Mining for lithium metal as an element has been around since at least 1989, but it was not until recently that lithium metal’s multiple applications were fully realized. These applications include electric vehicle battery and hybrid car battery manufacturing, medical and industrial uses, as well as recycling for eventual reuse in lithium metal batteries. In the past, mining for lithium metal required large underground mines to extract the needed lithium ions, however, today, lithium metal is found in many different places which is why surface mining is no longer necessary. So why is it important to mine for lithium metal?
Lithium metal has a lot of advantages over other elements that are used for the manufacture of high-performance lithium batteries, so it is important that we take advantage of these benefits. Lithium ion batteries have much higher voltages, which provide longer ranges, denser discharge rates, and superior ionic mobility compared to other elements. These factors combined will ensure that lithium metal batteries have an advantage over competing technologies, thus increasing their global market penetration. Also, with these higher voltage/lower weight/high density characteristics comes much better energy dissipation. This allows for longer charging times and extended driving range, and ultimately, greater overall performance and power.
As you might suspect, lithium metal is also very useful for manufacturing electric car batteries. One of the reasons that this element is so useful to manufacturers of electric cars is that lithium metal does not become toxic once it has been mixed with water. Additionally, lithium metal batteries do not become unstable once they are charged. With all these benefits, it is easy to see why lithium metal batteries are becoming very popular for use in electric cars. However, the biggest drawback to using lithium metal batteries is that it is expensive and dangerous to manufacture these batteries on a large scale, which is why they are currently only being used by startup companies that are attempting to develop a new technology using small amounts of lithium ion material.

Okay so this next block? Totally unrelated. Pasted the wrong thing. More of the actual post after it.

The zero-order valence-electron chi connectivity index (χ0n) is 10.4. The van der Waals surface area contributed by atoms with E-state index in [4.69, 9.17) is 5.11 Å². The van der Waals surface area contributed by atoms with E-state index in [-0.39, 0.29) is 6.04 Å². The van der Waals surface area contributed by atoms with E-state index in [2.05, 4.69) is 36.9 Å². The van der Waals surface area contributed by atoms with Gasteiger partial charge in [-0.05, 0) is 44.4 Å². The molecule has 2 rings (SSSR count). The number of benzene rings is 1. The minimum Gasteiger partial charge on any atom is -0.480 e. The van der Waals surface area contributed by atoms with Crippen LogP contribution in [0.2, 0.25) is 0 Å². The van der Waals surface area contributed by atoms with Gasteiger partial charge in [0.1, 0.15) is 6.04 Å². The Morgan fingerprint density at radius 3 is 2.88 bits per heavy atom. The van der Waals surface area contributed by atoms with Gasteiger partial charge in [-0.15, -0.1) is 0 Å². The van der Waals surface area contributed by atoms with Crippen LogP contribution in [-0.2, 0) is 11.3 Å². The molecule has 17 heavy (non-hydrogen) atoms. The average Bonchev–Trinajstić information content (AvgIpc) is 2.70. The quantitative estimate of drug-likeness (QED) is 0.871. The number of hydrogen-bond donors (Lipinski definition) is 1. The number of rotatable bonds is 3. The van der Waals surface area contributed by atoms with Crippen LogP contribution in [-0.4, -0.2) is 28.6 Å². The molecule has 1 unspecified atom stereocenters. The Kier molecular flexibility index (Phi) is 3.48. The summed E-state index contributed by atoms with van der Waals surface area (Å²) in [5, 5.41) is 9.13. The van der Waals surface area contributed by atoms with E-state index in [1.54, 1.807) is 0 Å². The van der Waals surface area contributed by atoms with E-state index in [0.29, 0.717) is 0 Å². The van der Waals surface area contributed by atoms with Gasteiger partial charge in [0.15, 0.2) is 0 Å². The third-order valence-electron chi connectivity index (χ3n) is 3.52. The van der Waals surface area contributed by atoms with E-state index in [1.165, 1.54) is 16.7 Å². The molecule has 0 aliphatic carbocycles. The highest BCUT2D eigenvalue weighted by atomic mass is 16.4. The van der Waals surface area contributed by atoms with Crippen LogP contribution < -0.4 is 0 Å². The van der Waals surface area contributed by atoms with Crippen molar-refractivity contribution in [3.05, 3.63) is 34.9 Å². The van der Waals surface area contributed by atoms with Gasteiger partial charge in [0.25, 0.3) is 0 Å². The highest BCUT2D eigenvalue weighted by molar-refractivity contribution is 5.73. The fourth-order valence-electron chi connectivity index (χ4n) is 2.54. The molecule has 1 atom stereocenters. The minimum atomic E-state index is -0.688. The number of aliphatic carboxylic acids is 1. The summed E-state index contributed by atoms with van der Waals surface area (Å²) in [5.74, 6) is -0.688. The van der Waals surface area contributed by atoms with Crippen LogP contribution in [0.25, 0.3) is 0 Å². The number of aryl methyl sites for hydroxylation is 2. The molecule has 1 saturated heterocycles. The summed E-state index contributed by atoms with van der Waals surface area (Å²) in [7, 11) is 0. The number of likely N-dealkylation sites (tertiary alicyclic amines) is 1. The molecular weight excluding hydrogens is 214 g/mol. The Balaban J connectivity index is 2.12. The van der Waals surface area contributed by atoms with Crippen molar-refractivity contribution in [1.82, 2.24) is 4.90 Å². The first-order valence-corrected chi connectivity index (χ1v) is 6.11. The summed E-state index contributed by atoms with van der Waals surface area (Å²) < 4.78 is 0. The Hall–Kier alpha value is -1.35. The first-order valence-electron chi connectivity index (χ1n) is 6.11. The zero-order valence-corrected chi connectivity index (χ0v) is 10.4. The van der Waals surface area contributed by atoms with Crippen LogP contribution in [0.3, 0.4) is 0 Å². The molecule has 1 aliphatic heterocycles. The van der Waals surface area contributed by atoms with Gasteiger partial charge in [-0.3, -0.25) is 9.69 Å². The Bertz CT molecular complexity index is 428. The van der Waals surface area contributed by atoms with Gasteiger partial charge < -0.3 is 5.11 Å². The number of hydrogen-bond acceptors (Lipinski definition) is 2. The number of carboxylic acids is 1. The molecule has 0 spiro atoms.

Another lithium metal-based technology currently in development is called lithium metal hydroelectricity. This process combines the use of water to increase the production of lithium ions, as well as the use of land and vegetation to collect them. In this process, lithium metal is used in the same way that oxygen is used in air-conditioning systems: as a catalyst. When the temperature and pressure increase to a point where there is too much force for the metal to dissolve into the liquid (called electrolysis), it will be separated into two molecules, one with a positive charge and one with a negative charge. This new technology hopes to create a cheap, abundant source of electricity by allowing plants to fertilize the soil with a wide variety of natural compounds.
While the potential applications of lithium metal are vast, the biggest problem that lies in the way of mining for lithium ions is the sheer amount of lithium metal needed for a particular application. As previously mentioned, lithium metal electrodes can only be manufactured on a large scale if the materials are readily available. Fortunately, advances in material science have recently been made that promise to make the manufacturing of lithium ions easier and more cost effective; opening up new possibilities for mining for lithium ions.
One such advance is the discovery of lithium metal boron, which plays an important role in charging many batteries and electronic devices. Because boron acts as an ionic conductor, it is able to transport electric current easily through a range of electronic devices, from watches to car navigation systems. By placing the lithium boron ion close to an area where there is an electrical current running, scientists have discovered that the boron ion is able to conduct electrical current even under very low temperatures. Mining for lithium metal boron and other new ionic materials could allow companies to produce more lithium metal, opening up more lucrative uses for this earth-friendly mineral.